At some point, during these weeks, something shifted. I had to let go of the anger and express it so that I could see what it was really about. I realized that I had shut down the more vulnerable side of me as I was prepared to put on my soldier suit again and face the world as a one woman army. I had to open up again and have it be okay. I had to look at the people I was interacting with as the imperfect beings they are that, despite their humanness, have a lot of valuable input for my life, right now. That had to be okay too. And it was!

Going through those simple emotional steps wasn't easy but they were essential. Really, it seemed like overnight when a real peace about going home came into my mind. The anxiety and obsession with “what ifs” faded dramatically; I was suddenly seeing the overwhelming opportunity that my life and the world have to offer as blessings and not stresses; I looked forward to the unknown because it is just so wonderfully “normal”; I realized that absolutely nothing has to be decided right now and thus, gave myself the space in my head that I need to adjust over the next while. All these allowances have contributed to a growing excitement about going home.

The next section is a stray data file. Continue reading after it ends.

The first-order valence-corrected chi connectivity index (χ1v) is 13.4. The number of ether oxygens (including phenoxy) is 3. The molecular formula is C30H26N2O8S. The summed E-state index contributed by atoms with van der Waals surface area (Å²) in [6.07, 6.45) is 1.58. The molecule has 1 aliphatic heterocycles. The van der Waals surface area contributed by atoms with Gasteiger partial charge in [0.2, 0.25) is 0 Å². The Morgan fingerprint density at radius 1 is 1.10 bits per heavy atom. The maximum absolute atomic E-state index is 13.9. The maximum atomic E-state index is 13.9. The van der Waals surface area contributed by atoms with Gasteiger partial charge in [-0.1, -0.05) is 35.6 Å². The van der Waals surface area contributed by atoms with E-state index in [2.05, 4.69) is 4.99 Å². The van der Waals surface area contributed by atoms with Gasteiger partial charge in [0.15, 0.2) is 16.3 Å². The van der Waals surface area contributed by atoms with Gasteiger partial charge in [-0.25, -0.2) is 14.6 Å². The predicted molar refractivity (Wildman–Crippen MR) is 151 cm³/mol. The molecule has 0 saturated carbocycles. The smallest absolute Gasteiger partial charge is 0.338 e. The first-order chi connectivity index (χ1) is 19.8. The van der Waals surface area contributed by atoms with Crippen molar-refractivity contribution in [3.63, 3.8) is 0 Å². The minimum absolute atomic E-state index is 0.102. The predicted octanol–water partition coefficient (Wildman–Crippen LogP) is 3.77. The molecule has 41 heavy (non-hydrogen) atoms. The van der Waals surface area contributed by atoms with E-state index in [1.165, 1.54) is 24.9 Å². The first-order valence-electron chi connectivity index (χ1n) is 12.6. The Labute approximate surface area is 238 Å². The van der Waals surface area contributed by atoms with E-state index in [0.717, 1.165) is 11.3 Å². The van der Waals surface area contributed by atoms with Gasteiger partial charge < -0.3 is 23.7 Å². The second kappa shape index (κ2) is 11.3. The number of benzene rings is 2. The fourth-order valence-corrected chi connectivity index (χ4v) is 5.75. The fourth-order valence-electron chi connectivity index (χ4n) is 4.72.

I also gave myself permission to be sad about leaving the people that I've worked so intimately with for the last 16 months. I realized that I will miss them more than I can say but that missing people is part of a life of caring. Part of loving and being loved. Once again, I had to let myself be vulnerable and human. This was another weight lifted off my shoulders.

To release myself from the expectations I held was like taking off a metal jacket. I've felt this before but only as it pertained more simply. I allowed myself at various times to feel different and unpleasant emotions and to express need. I entertained extremes as far as lifestyle and careers went just because I could; and I let myself consider if I could be happy doing x, y, or z even if it went against what I thought I was “supposed” to do. Even giving myself the courtesy of feeling happy was, at one point, another metal jacket taken off. So, I don't suppose this one is any more significant but it is extremely freeing and I figured it out much more quickly than previous weighty matters (what a poor reference! Sorry, better words escape me right now!).